The rules on trade reporting would be somewhat more broadly applied than the others, given the regulatory interest in having a complete view of all transactions that impact U.S. markets.

The Use of Substituted Compliance and Exemptions

To this point, I’ve been talking about what may trigger the U.S. requirements. I’d now like to address the second question: how may parties located outside the U.S. comply with those requirements?

In general, we have proposed a method whereby participants in cross-border transactions could “substitute” compliance with home country rules in place of the U.S. requirements if the Commission has found those home country rules to be comparable.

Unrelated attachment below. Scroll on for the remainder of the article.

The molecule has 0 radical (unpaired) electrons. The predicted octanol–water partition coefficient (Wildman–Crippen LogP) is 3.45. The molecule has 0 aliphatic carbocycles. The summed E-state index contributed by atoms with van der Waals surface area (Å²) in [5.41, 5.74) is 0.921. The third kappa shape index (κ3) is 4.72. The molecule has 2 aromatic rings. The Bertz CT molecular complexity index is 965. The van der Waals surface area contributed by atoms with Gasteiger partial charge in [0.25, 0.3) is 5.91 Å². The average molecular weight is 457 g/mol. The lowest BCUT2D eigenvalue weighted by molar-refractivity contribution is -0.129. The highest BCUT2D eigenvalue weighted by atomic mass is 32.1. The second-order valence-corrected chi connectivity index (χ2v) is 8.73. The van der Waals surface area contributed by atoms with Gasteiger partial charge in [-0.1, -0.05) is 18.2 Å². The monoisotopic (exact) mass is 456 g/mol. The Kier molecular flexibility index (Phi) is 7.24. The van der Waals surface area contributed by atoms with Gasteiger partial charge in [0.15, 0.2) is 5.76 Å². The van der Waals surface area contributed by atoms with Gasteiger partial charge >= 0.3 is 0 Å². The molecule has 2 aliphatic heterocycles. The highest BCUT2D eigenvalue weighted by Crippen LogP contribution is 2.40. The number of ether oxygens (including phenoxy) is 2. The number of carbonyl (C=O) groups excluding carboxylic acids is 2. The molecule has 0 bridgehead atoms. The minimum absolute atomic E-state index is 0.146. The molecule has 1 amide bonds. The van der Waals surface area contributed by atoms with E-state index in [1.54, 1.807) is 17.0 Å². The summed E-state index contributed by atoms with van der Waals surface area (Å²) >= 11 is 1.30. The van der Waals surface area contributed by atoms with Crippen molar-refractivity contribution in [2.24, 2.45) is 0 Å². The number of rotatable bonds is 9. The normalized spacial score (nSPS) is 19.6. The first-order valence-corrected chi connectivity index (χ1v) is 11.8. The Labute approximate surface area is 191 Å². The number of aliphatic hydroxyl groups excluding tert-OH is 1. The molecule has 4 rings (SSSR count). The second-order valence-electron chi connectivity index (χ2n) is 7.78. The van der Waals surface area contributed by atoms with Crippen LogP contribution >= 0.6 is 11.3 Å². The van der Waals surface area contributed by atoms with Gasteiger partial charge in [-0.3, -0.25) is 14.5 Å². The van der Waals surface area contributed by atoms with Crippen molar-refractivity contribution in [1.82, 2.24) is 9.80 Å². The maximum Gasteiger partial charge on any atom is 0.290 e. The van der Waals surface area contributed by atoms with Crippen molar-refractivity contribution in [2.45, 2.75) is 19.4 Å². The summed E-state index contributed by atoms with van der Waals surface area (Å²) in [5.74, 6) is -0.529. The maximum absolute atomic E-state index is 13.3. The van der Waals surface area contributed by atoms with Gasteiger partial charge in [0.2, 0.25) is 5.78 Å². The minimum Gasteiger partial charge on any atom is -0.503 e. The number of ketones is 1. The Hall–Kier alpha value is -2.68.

This determination would be made considering the similarity of outcomes under each set of rules. This scheme would not involve a granular or rule-by-rule comparison and would recognize that it is possible to get to the same place by more than one path.

Also, unlike the equivalency assessments I described earlier, this would not be an “all or nothing” process. The Commission would consider comparability according to four general categories – 1) regulation of non-U.S. dealers; 2) regulatory reporting and public dissemination of trade data; 3) mandatory clearing of security-based swaps; and 4) mandatory trade execution.

Under our plan, a participant or group could request a substituted compliance determination for one or all of these categories on a jurisdiction-by-jurisdiction basis. If granted, the determination would be available to all participants who trade in that jurisdiction.